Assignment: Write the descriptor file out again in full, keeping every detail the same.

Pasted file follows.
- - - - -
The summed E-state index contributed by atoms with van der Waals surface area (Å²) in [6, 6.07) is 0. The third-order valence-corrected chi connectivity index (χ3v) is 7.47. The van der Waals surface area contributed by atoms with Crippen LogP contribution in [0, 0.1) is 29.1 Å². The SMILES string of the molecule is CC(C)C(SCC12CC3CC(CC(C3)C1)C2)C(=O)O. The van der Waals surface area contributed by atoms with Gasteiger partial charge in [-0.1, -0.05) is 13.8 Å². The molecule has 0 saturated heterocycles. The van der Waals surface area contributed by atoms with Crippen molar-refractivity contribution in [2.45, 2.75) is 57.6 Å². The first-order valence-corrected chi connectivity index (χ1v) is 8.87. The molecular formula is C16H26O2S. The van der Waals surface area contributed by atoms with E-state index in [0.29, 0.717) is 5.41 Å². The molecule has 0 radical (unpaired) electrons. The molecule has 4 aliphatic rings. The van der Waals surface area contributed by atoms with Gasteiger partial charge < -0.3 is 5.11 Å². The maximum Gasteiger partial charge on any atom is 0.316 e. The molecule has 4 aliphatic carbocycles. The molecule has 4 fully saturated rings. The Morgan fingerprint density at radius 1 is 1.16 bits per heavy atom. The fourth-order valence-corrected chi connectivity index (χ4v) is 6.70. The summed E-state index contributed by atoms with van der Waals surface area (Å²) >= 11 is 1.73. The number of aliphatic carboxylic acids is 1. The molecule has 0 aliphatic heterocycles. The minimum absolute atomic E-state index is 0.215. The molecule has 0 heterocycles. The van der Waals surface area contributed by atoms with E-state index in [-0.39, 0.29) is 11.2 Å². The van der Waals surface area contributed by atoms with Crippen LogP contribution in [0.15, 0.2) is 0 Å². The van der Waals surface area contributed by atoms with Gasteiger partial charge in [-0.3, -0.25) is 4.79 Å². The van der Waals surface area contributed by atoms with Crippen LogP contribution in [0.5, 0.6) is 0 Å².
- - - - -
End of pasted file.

The summed E-state index contributed by atoms with van der Waals surface area (Å²) in [6, 6.07) is 0. The third-order valence-corrected chi connectivity index (χ3v) is 7.47. The van der Waals surface area contributed by atoms with Crippen LogP contribution in [0, 0.1) is 29.1 Å². The SMILES string of the molecule is CC(C)C(SCC12CC3CC(CC(C3)C1)C2)C(=O)O. The van der Waals surface area contributed by atoms with Gasteiger partial charge in [-0.1, -0.05) is 13.8 Å². The molecule has 0 saturated heterocycles. The van der Waals surface area contributed by atoms with Crippen molar-refractivity contribution in [2.45, 2.75) is 57.6 Å². The first-order valence-corrected chi connectivity index (χ1v) is 8.87. The molecular formula is C16H26O2S. The van der Waals surface area contributed by atoms with E-state index in [0.29, 0.717) is 5.41 Å². The molecule has 0 radical (unpaired) electrons. The molecule has 4 aliphatic rings. The van der Waals surface area contributed by atoms with Gasteiger partial charge < -0.3 is 5.11 Å². The maximum Gasteiger partial charge on any atom is 0.316 e. The molecule has 4 aliphatic carbocycles. The molecule has 4 fully saturated rings. The Morgan fingerprint density at radius 1 is 1.16 bits per heavy atom. The fourth-order valence-corrected chi connectivity index (χ4v) is 6.70. The summed E-state index contributed by atoms with van der Waals surface area (Å²) >= 11 is 1.73. The number of aliphatic carboxylic acids is 1. The molecule has 0 aliphatic heterocycles. The minimum absolute atomic E-state index is 0.215. The molecule has 0 heterocycles. The van der Waals surface area contributed by atoms with E-state index in [-0.39, 0.29) is 11.2 Å². The van der Waals surface area contributed by atoms with Crippen LogP contribution in [0.15, 0.2) is 0 Å². The van der Waals surface area contributed by atoms with Gasteiger partial charge in [-0.3, -0.25) is 4.79 Å². The van der Waals surface area contributed by atoms with Crippen LogP contribution in [0.5, 0.6) is 0 Å².